Wesley Chapel, Florida
Today was cloudy and rainy on and off most of the day, but yesterday (Sunday) was nice, so we took advantage and made a day trip.
We have an annual Florida State Parks pass, so we drove up to Homosassa Springs Wildlife State Park. It’s about 60 miles north from the Tampa area. We got in free, with our park pass, but I think they charge $13 per person. It is more of a zoo, but with all native Florida species, except for Lucifer the hippo.
When the state took over the animal park a few years ago, they relocated all non native species of animals, except Lucifer. There was a public outcry when they tried to relocate Lucifer, which ended up with Lucifer being made a Florida citizen so that he could live out his life at the park. He will be 55 years old in a few weeks and will be having a birthday party. Poor lonely Lucifer.
We started our day on a boat ride. The captain points out any wildlife he sees along the way, and of course no trip on a Florida waterway would be complete without a gator.
Once we got off the boat, we walked around the grounds.
Lots of beautiful birds.
Red Shouldered Hawk
This was the first time we’ve seen Caracara there. They appeared to be very small compared to the ones we saw at Kissimmee Prairie Preserve State Park.
I think the Flamingos are the star of the place…or at least the most colorful. We actually saw wild Flamingos here in Tampa one year. Unfortunately, their habitat was destroyed to build houses, but we always remember seeing them in the wild.
There are foxes, Florida panthers and bobcats. I think the bobcats are the most handsome.
The two red wolves were from a captive breeding program. There are only about 100 of them left in the wild. This guy looked sad. So was I.
Love the white ears on this bobcat.
How about this face? I think this is a horned owl.
The underground springs that supply the Homosassa River provide warm water temps of 72 degrees. The warm water brings the manatee in from the gulf seeking warmth.
We walked up on the viewing area by the spring and spotted quite a few manatee. They were hard to see because the water wasn’t real clear there.
The boats couldn’t go past the ropes, but there are plenty of manatee all through the river.
We continued our walk along the trail to what is called “the fishbowl.”
It sits on top of the springs, which are where the water looks blue.
As you walk on the trail to the fishbowl you start to see a lot of fish, and usually a manatee or two.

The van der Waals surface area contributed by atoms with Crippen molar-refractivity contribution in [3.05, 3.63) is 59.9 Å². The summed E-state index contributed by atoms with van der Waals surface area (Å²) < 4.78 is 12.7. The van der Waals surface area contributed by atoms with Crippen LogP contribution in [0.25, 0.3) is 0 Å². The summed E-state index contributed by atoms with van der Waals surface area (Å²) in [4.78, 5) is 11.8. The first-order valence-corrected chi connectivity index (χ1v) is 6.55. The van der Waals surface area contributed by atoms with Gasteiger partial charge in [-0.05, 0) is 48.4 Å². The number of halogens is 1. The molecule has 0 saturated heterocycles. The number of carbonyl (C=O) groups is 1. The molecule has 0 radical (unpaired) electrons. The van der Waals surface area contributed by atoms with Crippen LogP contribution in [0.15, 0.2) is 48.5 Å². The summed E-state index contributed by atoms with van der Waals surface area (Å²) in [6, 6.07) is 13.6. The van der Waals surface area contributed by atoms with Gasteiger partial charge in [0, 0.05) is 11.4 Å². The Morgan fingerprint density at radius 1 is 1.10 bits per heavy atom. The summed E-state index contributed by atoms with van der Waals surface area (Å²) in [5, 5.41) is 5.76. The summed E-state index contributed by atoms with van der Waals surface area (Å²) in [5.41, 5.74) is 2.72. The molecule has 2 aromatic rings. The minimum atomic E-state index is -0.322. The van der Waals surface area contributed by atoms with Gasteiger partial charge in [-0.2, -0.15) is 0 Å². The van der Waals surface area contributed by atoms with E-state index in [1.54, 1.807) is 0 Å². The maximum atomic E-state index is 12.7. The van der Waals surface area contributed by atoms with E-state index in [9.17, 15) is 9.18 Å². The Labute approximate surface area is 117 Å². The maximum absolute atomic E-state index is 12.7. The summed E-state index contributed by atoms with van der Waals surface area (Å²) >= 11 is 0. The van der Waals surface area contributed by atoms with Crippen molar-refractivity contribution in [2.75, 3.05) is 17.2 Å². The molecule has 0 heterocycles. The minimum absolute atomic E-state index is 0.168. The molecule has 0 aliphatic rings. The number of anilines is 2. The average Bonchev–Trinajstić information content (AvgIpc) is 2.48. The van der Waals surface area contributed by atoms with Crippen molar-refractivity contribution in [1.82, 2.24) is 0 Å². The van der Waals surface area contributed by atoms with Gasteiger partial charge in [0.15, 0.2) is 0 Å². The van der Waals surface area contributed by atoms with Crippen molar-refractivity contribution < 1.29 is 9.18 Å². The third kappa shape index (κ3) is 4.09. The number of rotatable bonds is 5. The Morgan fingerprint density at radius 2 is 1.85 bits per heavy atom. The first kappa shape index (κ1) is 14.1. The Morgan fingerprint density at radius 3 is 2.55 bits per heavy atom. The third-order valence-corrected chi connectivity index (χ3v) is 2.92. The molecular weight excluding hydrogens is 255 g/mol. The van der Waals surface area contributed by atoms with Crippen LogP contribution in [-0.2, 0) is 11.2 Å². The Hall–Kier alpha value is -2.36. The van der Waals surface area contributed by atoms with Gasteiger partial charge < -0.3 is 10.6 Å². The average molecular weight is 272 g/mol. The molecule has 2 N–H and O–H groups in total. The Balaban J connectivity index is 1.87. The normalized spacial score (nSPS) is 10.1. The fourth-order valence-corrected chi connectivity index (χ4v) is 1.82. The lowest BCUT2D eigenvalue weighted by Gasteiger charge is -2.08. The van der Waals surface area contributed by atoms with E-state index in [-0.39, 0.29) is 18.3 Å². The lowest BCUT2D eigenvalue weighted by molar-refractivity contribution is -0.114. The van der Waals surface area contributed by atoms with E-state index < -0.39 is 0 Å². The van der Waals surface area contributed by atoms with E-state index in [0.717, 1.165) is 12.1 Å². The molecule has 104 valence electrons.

You walk down under the water line to go into the fishbowl.
Here is what you see. Those are all fish, from near to far.
These fish with the stripe are snook.
Each different type of fish swim with the same type and the same direction.
The fish in the picture below are jacks. We had an interesting encounter on a dive in the gulf one day. It started out with a school of jacks. They (and us) ended up being in the middle of a shark feeding frenzy. We ended up being surrounded by at least a hundred sharks. It was one of those memories you don’t forget and every time I see a jack, I remember it.
We spoke to a lady in the fish bowl that had lived in Florida 25 years and has never seen a manatee. We’ve been to the fishbowl many many times and have always seem manatee there…until yesterday. She thought she was the jinx that kept the manatee away.
We told her exactly where to find the manatee that we had just seen and even pointed her in the right direction.
As soon as she left, and we started walking back along the trail we saw this lone manatee swimming towards the fishbowl.
We decided to back down into the fish bowl and get a better look at her underwater.
Isn’t she pretty?
Notice how the schools of fish thinned out? Those fish are not captive fish. They can come and go into the river and gulf of Mexico as they wish. I guess they like the warm water too.
Look at the cute face.
She swam around the fishbowl a while then headed back to the river, doing a little flip on her way. That is her belly you’re seeing.
Here are a few more things we saw on our walk around the park.
These are white pelicans. They are a lot larger than the brown pelicans.
Poinsettia growing in the park. They will bloom every year and can take some freezing temperature.
The animals here are mostly ones that have been injured and can no longer live on their own. They do a lot of manatee rehabilitation there too, with the goal being to release them back into the wild. The manatee you saw in these pictures were all wild and free to come and go. There was one that was captive and held in a pen, so I assume was being nursed back to health.
It’s a fun place to go and see all the native Florida critters. It’s nicer on a bright sunny day. We had a lot of clouds the day we went, but at least it was warm.
This wasn’t the end to our day. Come back in a day or so and I’ll show you a LOT more Manatees in some crystal clear blue water!
If you want to visit Homosassa Springs Wildlife Park, It’s just off highway 19 in Homosassa, Florida.